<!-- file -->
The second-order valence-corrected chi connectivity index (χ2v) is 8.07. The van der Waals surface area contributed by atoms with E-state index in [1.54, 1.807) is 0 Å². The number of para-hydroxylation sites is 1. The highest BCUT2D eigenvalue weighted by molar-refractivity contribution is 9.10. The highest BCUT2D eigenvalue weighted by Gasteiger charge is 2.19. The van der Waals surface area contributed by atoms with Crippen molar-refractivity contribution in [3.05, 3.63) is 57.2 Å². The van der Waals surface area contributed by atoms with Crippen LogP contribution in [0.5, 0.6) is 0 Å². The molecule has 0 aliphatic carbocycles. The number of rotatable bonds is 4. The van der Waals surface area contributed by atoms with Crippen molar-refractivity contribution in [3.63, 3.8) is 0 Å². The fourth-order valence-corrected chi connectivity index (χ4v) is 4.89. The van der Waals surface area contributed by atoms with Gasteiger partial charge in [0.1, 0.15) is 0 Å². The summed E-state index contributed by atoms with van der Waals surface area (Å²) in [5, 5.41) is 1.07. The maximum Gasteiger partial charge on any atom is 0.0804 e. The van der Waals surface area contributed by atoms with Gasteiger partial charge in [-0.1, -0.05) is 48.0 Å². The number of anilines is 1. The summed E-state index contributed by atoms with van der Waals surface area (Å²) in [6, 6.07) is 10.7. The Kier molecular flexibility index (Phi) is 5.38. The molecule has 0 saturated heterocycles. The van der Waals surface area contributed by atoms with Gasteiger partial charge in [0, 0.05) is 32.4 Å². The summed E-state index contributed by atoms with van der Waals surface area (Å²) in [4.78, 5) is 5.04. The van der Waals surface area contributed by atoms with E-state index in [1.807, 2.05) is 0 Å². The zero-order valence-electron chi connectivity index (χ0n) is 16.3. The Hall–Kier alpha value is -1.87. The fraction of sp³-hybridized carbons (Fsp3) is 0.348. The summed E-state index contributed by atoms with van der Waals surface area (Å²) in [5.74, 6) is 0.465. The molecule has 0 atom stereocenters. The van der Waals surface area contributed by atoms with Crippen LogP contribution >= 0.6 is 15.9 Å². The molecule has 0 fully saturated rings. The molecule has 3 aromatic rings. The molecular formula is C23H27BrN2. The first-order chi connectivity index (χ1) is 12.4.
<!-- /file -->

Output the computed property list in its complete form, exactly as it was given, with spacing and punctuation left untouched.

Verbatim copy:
The second-order valence-corrected chi connectivity index (χ2v) is 8.07. The van der Waals surface area contributed by atoms with E-state index in [1.54, 1.807) is 0 Å². The number of para-hydroxylation sites is 1. The highest BCUT2D eigenvalue weighted by molar-refractivity contribution is 9.10. The highest BCUT2D eigenvalue weighted by Gasteiger charge is 2.19. The van der Waals surface area contributed by atoms with Crippen molar-refractivity contribution in [3.05, 3.63) is 57.2 Å². The van der Waals surface area contributed by atoms with Crippen LogP contribution in [0.5, 0.6) is 0 Å². The molecule has 0 aliphatic carbocycles. The number of rotatable bonds is 4. The van der Waals surface area contributed by atoms with Crippen molar-refractivity contribution in [3.63, 3.8) is 0 Å². The fourth-order valence-corrected chi connectivity index (χ4v) is 4.89. The van der Waals surface area contributed by atoms with Gasteiger partial charge in [0.1, 0.15) is 0 Å². The summed E-state index contributed by atoms with van der Waals surface area (Å²) in [5, 5.41) is 1.07. The maximum Gasteiger partial charge on any atom is 0.0804 e. The van der Waals surface area contributed by atoms with Gasteiger partial charge in [-0.1, -0.05) is 48.0 Å². The number of anilines is 1. The summed E-state index contributed by atoms with van der Waals surface area (Å²) in [6, 6.07) is 10.7. The Kier molecular flexibility index (Phi) is 5.38. The molecule has 0 saturated heterocycles. The van der Waals surface area contributed by atoms with Gasteiger partial charge in [0, 0.05) is 32.4 Å². The summed E-state index contributed by atoms with van der Waals surface area (Å²) in [4.78, 5) is 5.04. The van der Waals surface area contributed by atoms with E-state index in [1.807, 2.05) is 0 Å². The zero-order valence-electron chi connectivity index (χ0n) is 16.3. The Hall–Kier alpha value is -1.87. The fraction of sp³-hybridized carbons (Fsp3) is 0.348. The summed E-state index contributed by atoms with van der Waals surface area (Å²) in [5.74, 6) is 0.465. The molecule has 0 atom stereocenters. The van der Waals surface area contributed by atoms with Crippen LogP contribution >= 0.6 is 15.9 Å². The molecule has 0 fully saturated rings. The molecule has 3 aromatic rings. The molecular formula is C23H27BrN2. The first-order chi connectivity index (χ1) is 12.4.